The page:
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Addiction and Crime

It is not a good idea to treat someone for an illness they do not have. In fact, it could be considered unethical. We have a successful model now in the professional health world for treating addiction as an illness. And if someone has that illness they should be diagnosed and treated. And there are plenty who do need treatment. Unfortunately, it is not rare in my practice to see people misdiagnosed. I think the largest group of those are individuals who commit a crime related to substance use, such as fraudulent prescribing or driving under the influence, and bias makes us want to diagnose them with a substance use disorder. We can treat addiction. We understand addiction. But it is not always addiction. I believe some of these folks do have a substance use disorder but some are just unethical and have committed criminal behavior. The distinction is important and can be made.

Some years ago, a state Medical Board I worked with considered a new rule that would have prevented any physician who had committed a crime (associated with their addiction) from being eligible to enter their state Physician Health Program. This would have been disastrous because almost all addicts commit crimes (DUI, diversion, etc.). The converse is not true, however, not all crimes involving drugs or alcohol are caused by addiction. These are important distinctions. Here’s an example of what I am talking about.

Take the case of a nurse who worked at a busy clinic. The nurse says she asked the doctor at the clinic if he would write a prescription for Adderall because she was too busy to go to her own doctor. The nurse claims the doctor said go ahead. He was busy so she signed his name. Big mistake. This went on for months. The prescription was for the same low dosage she was previously taking, Adderall 10mg BID. She was writing for #60 per month and signing his name. One day the pharmacist noticed the signature was not right and he refused to fill the prescription. He was going to call the doctor. The nurse mentioned to the doctor that the pharmacist might call and he denied ever giving her permission to write ongoing prescriptions. A physician’s assistant overheard the conversation and reported it. The nurse was fired. The clinic reported it to the police and the district attorney decided to press charges for fraudulent prescribing. The nurse pled guilty to a felony. She completed court ordered treatment among other penalties. Then, of course, the nursing board got involved. She was referred to me for evaluation (the first evaluation she had had). When I saw her and took an exhaustive history, she met none of the DSM 5 criteria for substance use disorder. She had committed a crime, diverting a controlled substance. Yet, the nursing board ultimately insisted, despite the fact that she did not have a substance use disorder diagnosis, that she undergo further treatment and be in monitoring for 5 years.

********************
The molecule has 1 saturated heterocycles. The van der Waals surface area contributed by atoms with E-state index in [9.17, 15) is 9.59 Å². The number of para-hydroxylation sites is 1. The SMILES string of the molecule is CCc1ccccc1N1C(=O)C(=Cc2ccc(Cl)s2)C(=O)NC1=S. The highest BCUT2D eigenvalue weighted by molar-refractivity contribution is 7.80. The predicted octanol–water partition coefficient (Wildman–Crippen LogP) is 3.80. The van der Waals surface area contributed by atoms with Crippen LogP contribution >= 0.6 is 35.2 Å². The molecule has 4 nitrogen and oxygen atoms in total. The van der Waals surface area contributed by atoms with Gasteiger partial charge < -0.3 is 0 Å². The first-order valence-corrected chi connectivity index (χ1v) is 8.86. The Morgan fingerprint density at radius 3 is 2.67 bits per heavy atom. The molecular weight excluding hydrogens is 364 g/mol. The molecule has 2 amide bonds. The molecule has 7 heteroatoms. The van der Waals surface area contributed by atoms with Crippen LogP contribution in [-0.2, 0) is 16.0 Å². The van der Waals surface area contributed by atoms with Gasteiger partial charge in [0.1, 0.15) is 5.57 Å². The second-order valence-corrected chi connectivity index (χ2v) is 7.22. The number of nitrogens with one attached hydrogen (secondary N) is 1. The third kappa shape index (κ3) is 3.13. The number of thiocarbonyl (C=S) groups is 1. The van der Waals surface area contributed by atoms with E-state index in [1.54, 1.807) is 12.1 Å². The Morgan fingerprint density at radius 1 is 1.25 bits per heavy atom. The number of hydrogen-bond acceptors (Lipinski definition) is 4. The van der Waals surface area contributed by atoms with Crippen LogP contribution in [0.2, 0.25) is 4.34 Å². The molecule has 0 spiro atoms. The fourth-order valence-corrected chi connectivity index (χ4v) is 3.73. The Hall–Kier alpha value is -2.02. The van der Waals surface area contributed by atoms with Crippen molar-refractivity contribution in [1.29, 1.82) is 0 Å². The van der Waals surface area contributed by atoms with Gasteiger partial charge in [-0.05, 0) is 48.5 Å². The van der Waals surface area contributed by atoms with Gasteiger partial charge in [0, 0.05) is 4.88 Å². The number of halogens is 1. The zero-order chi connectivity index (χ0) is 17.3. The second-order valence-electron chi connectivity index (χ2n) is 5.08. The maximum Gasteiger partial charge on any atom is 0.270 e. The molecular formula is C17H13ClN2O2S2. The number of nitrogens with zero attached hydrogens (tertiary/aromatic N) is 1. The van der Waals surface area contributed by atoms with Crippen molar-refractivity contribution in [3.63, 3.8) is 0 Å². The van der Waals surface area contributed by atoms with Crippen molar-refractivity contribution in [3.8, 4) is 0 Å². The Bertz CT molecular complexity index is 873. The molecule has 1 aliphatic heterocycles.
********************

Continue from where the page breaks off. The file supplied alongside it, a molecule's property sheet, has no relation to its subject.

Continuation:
This issue seems to come up frequently. For example, the doctor who gets arrested for a DUI but does not meet DSM 5 criteria for Substance Use Disorder (about 46% of 1st time DUI offenders meet DSM 5 criteria for a Substance Use Disorder ). Or consider the airline pilot who made the poor decision to go out with his girlfriend in Paris the night before flying and still had alcohol on his breath when he showed up for work the next day but does not meet DSM 5 criteria. Or, as above, the health professional who decides to write their own prescription for controlled substance, or even writing the prescription for someone else and taking them. Are all of these people addicts? Some are. Maybe not all.

Maybe these folks who commit crimes but are not addicted should go to jail, or be fined and likely they should be in diagnostic monitoring but forcing someone to undergo addiction treatment who does not have an addiction is wrong. It is not good for them and it is not good for other patients in treatment. It is too obvious that it is an abuse of power.

One way we rationalize this is by loose interpretation of the DSM 5 criteria. For example, if someone returns to drinking after a DUI and they have not been required to be abstinent we could stretch things and say “they were drinking more than planned” because they should not have returned to drinking. Or we could say they “continued to drink after attempting to cut down or quit drinking” even if they insist they quit during the court ordered period and then resumed drinking alcohol intentionally after the court commitment was complete. This is wrong interpretation of the DSM 5 criteria. In this way, other of the DSM 5 criteria have been misused and misinterpreted.

Conducting thorough but fair evaluations is very important. Our great system of care will be threatened if we are not accurate. We need to strive to not let bias sway our diagnostic accuracy. If it looks like addiction but is not then maybe we should monitor and wait and see. We do not treat someone for cancer because it looks almost like cancer. It is best if we are sure.

1 Comment »

  1. Dynasty Building Solutions Victor Lupis

    Addiction and Crime | Center for Professional Recovery

    Trackback by Dynasty Building Solutions Victor Lupis — January 15, 2020 @ 4:17 pm

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